Board Certified Nurse Practioners and authors Margie Latrella and Carolyn Strimike will discuss simple steps you can take to improve your general health and lower your risk for heart attack, stroke and diabetes. One person dies every minute of every day from heart disease!! Don’t be the next one!
About 80% of heart attacks and strokes are PREVENTABLE by making simple lifestyle changes. Come and learn what they are!
The discussion will be held at the Fine Grind at 101 Newark-Pompton Turnpike, Little Falls on June 23, 2010 at 9:30am
Our two books will also be on sale at the event. Hope to see you there!
from the Stroke Health Center
A stroke happens when a blood vessel carrying oxygen and nutrients to the brain is either blocked by a clot (ischemic stroke) or ruptures (hemorrhagic stroke). When this occurs, part of the brain no longer receives the oxygen it needs, and the tissue in that area starts to die.
Transient ischemic attacks (TIAs) consist of stroke-like symptoms, which go away shortly after starting and produce no lasting damage. Even if your symptoms disappear entirely, it is critical that you follow up with a health care professional to address your risk for future stroke.
Warning signs of stroke
- Sudden numbness or weakness of the face, arm or leg, especially on one side of the body
- Sudden confusion, trouble speaking or understanding others
- Sudden trouble seeing in one or both eyes
- Sudden dizziness, loss of coordination or balance or trouble walking
- Sudden severe headache with no obvious cause
What to do if you think you’re having a stroke
If you experience any of the warning signs above, call 9-1-1 and get to a hospital as soon as possible. Don’t wait to see if your symptoms improve or disappear. Treatments are available, and the sooner you can get to the hospital, the better your chance of a positive outcome.
Risk Factors for stroke
Risk factors are cumulative, so reducing even one will lower your overall risk of having a stroke.
- Age: The chance of having a stroke approximately doubles for each decade of life after age 55. In addition, researchers have noted a surge in strokes among women between 40 and 55 that can be tied to metabolic risk factors including increased abdominal weight and diabetes. There are also certain risk factors that apply directly to women under 55 (see below).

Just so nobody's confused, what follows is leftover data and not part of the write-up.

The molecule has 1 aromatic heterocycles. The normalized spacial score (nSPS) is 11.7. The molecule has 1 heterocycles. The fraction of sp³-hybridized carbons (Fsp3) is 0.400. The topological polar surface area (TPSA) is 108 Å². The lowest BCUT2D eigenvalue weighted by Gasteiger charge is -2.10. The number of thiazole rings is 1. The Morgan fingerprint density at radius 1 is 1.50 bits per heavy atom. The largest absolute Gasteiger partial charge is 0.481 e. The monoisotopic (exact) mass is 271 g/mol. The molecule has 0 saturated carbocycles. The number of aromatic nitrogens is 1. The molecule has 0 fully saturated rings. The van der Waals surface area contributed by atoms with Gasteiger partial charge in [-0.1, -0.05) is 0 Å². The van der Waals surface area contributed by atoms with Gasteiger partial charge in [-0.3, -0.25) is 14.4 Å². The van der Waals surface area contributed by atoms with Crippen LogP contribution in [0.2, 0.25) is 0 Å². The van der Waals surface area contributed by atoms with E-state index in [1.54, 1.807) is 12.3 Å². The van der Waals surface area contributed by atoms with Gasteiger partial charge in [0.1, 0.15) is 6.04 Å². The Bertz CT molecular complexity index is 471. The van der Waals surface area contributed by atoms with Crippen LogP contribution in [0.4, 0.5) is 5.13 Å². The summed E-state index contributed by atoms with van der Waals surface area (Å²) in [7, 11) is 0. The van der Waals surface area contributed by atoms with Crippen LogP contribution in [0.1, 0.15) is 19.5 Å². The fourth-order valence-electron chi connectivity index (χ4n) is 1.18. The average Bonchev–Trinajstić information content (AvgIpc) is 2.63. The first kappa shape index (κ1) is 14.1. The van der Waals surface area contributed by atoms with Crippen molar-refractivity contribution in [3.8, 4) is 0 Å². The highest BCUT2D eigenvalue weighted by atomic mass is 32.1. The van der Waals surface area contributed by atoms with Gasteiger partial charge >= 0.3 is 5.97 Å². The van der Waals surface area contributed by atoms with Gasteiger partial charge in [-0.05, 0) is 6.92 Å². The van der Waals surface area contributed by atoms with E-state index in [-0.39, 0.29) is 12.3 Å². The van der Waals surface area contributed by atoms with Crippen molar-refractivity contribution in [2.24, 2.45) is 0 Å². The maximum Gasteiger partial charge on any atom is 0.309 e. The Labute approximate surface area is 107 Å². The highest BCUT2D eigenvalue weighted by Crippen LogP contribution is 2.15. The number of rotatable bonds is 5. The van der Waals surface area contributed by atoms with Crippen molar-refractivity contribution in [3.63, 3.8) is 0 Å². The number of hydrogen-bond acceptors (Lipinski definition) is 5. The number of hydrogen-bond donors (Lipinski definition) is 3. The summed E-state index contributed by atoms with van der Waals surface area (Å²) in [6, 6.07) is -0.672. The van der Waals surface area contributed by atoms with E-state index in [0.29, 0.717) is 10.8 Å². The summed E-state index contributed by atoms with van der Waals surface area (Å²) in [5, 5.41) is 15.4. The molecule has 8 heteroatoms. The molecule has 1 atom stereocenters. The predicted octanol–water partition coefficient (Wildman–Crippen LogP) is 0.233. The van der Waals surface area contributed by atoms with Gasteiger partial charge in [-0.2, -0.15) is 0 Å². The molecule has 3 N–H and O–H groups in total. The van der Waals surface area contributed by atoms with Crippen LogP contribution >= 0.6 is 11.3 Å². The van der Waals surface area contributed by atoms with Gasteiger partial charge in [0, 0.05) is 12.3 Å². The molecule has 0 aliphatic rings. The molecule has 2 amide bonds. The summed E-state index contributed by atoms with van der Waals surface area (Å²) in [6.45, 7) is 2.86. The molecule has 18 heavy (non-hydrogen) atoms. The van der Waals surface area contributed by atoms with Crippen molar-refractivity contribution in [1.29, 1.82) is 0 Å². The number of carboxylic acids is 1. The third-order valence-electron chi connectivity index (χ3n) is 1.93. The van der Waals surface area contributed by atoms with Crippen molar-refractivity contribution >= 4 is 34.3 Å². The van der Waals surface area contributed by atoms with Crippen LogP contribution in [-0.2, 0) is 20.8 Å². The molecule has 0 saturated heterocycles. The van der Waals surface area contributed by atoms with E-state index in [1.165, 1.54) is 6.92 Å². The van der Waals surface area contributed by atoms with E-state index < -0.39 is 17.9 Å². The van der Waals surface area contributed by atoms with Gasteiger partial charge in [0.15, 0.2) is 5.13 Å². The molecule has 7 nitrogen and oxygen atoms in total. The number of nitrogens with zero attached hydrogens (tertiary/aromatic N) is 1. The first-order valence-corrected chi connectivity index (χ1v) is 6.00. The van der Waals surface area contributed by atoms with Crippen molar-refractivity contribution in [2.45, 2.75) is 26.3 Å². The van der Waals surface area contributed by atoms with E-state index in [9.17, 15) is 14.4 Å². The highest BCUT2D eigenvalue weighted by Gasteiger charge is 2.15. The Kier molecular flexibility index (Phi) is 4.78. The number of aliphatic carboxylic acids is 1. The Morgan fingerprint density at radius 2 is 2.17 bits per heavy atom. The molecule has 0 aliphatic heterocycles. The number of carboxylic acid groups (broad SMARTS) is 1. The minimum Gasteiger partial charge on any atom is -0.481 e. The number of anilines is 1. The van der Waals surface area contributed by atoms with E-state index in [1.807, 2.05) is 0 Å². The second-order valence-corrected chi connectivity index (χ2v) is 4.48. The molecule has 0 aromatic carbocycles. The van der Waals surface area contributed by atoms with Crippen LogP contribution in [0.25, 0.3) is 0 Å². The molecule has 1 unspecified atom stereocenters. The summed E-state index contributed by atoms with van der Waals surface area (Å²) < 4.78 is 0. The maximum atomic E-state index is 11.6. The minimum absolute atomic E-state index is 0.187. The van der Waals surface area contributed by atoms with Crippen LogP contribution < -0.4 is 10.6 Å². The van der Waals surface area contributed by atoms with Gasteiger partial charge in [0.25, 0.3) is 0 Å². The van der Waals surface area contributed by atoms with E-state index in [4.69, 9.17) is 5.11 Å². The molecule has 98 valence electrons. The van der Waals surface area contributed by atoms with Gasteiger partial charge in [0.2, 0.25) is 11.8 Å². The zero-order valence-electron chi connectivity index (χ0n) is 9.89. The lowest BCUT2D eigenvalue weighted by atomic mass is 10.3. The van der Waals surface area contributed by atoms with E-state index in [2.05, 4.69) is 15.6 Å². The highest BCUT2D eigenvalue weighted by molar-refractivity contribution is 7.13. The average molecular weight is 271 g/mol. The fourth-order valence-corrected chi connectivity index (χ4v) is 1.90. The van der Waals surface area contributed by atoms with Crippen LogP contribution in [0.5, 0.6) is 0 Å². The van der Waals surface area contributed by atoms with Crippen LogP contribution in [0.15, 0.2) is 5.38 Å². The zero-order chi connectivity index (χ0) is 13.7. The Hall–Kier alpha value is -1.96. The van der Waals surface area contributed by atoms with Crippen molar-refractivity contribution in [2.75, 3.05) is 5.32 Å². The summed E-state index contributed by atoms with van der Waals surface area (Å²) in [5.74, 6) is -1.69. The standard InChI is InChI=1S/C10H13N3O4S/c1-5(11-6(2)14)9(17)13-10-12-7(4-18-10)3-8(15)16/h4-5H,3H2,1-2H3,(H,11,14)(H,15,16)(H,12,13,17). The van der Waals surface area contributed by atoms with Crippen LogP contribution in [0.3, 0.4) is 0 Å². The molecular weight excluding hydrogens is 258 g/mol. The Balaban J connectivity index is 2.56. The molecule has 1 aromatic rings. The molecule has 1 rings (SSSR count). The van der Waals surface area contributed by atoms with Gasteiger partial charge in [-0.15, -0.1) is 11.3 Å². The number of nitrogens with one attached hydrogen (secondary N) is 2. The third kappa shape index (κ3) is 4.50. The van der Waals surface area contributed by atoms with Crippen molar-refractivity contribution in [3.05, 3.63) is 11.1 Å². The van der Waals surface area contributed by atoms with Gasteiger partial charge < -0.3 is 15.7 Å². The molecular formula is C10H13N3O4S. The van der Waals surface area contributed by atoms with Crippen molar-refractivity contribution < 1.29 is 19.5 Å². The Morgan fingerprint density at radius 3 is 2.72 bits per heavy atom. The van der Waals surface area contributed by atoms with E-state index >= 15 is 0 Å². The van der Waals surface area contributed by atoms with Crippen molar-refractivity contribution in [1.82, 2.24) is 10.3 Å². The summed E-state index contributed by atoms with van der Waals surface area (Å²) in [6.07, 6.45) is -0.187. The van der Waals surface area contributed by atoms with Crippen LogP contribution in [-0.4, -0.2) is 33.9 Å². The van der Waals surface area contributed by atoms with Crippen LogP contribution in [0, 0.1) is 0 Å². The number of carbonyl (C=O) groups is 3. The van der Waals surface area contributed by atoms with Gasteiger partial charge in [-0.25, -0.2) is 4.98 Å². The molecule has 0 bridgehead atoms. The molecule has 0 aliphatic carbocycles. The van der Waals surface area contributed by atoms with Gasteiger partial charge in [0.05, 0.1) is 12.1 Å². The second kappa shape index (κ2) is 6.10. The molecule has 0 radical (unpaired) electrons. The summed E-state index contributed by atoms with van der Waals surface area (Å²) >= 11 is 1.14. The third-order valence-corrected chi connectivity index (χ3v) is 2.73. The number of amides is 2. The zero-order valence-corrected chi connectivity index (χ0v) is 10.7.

- Family history: If a parent, grandparent, sister or brother has had a stroke, you are at increased risk of having one too.
- Ethnic background: African Americans have stroke earlier in their lives and are twice as likely to die from stroke than are Caucasians, according to the National Stroke Association. Hispanic Americans and Native Americans also have increased risk for stroke. For these groups, higher rates of stroke risk factors such as high blood pressure, diabetes, and obesity, may be responsible for higher rates of stroke.
- Prior stroke or TIA
- High blood pressure : High blood pressure is the leading cause of stroke and the most important controllable risk factor.
- Heart disease or prior heart attack: Heart disease, including arterial disease, coronary heart disease, heart failure and atrial fibrillation, can contribute to an increased risk of stroke.
- Smoking: Cigarette smoking on its own is a significant risk factor for stroke. When oral contraceptives are used in combination with cigarette smoking, stroke risk is greatly increased.
- Poor diet: Diets high in saturated fats, trans fats, cholesterol, and/or sodium can increase stroke risk. In contrast, a diet containing five or more servings of fruits and vegetables per day may reduce risk.
- Also: Diabetes, drug or alcohol abuse, high cholesterol, obesity, physical inactivity or sickle cell anemia all can increase risk for stroke.
Risk factors especially important for women younger than 55
- Migraines: Women who suffer from migraines with visual disturbances can be up to 10 times more likely to suffer a stroke.
- Oral contraceptives: Women who take even a low-estrogen birth control pill may be twice as likely to have a stroke.
- Other risk factors: Autoimmune diseases including type 1 diabetes or lupus, clotting disorders, taking hormone replacement therapy, increased abdominal weight, multiple miscarriages or pregnancy.
For more on stroke, visit: www.healthywomen.org/healthcenter/stroke
© 2010 HealthyWomen All rights reserved. Reprinted with permission from HealthyWomen. 1-877-986-9472 (toll-free). On the Web at: www.HealthyWomen.org.